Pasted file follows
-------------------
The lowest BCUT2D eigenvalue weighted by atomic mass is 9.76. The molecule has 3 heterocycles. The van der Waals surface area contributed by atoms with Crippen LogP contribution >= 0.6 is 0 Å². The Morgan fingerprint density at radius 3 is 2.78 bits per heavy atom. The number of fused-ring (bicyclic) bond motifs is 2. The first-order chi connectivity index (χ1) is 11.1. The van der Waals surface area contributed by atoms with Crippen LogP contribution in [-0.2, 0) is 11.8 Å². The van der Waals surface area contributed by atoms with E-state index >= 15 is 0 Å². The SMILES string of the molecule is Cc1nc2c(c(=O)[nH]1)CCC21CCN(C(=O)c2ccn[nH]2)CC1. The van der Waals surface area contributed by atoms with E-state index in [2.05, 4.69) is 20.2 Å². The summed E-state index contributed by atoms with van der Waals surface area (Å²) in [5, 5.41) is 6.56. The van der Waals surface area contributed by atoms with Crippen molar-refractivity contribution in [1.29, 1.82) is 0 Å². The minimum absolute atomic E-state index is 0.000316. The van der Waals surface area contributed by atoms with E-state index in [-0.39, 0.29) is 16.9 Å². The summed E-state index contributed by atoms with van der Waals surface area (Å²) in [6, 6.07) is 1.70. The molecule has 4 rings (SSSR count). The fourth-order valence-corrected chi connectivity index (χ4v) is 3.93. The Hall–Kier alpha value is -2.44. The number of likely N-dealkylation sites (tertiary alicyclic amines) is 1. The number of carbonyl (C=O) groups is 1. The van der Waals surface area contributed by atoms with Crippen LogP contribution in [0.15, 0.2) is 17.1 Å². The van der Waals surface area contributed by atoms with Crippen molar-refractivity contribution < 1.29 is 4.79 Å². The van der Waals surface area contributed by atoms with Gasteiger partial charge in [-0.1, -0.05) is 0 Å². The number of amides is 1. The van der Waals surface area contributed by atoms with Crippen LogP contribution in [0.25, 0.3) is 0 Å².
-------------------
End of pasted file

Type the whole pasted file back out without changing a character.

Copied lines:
The lowest BCUT2D eigenvalue weighted by atomic mass is 9.76. The molecule has 3 heterocycles. The van der Waals surface area contributed by atoms with Crippen LogP contribution >= 0.6 is 0 Å². The Morgan fingerprint density at radius 3 is 2.78 bits per heavy atom. The number of fused-ring (bicyclic) bond motifs is 2. The first-order chi connectivity index (χ1) is 11.1. The van der Waals surface area contributed by atoms with Crippen LogP contribution in [-0.2, 0) is 11.8 Å². The van der Waals surface area contributed by atoms with E-state index >= 15 is 0 Å². The SMILES string of the molecule is Cc1nc2c(c(=O)[nH]1)CCC21CCN(C(=O)c2ccn[nH]2)CC1. The van der Waals surface area contributed by atoms with E-state index in [2.05, 4.69) is 20.2 Å². The summed E-state index contributed by atoms with van der Waals surface area (Å²) in [5, 5.41) is 6.56. The van der Waals surface area contributed by atoms with Crippen molar-refractivity contribution in [1.29, 1.82) is 0 Å². The minimum absolute atomic E-state index is 0.000316. The van der Waals surface area contributed by atoms with E-state index in [-0.39, 0.29) is 16.9 Å². The summed E-state index contributed by atoms with van der Waals surface area (Å²) in [6, 6.07) is 1.70. The molecule has 4 rings (SSSR count). The fourth-order valence-corrected chi connectivity index (χ4v) is 3.93. The Hall–Kier alpha value is -2.44. The number of likely N-dealkylation sites (tertiary alicyclic amines) is 1. The number of carbonyl (C=O) groups is 1. The van der Waals surface area contributed by atoms with Crippen LogP contribution in [0.15, 0.2) is 17.1 Å². The van der Waals surface area contributed by atoms with Crippen molar-refractivity contribution < 1.29 is 4.79 Å². The van der Waals surface area contributed by atoms with Gasteiger partial charge in [-0.1, -0.05) is 0 Å². The number of amides is 1. The van der Waals surface area contributed by atoms with Crippen LogP contribution in [0.25, 0.3) is 0 Å².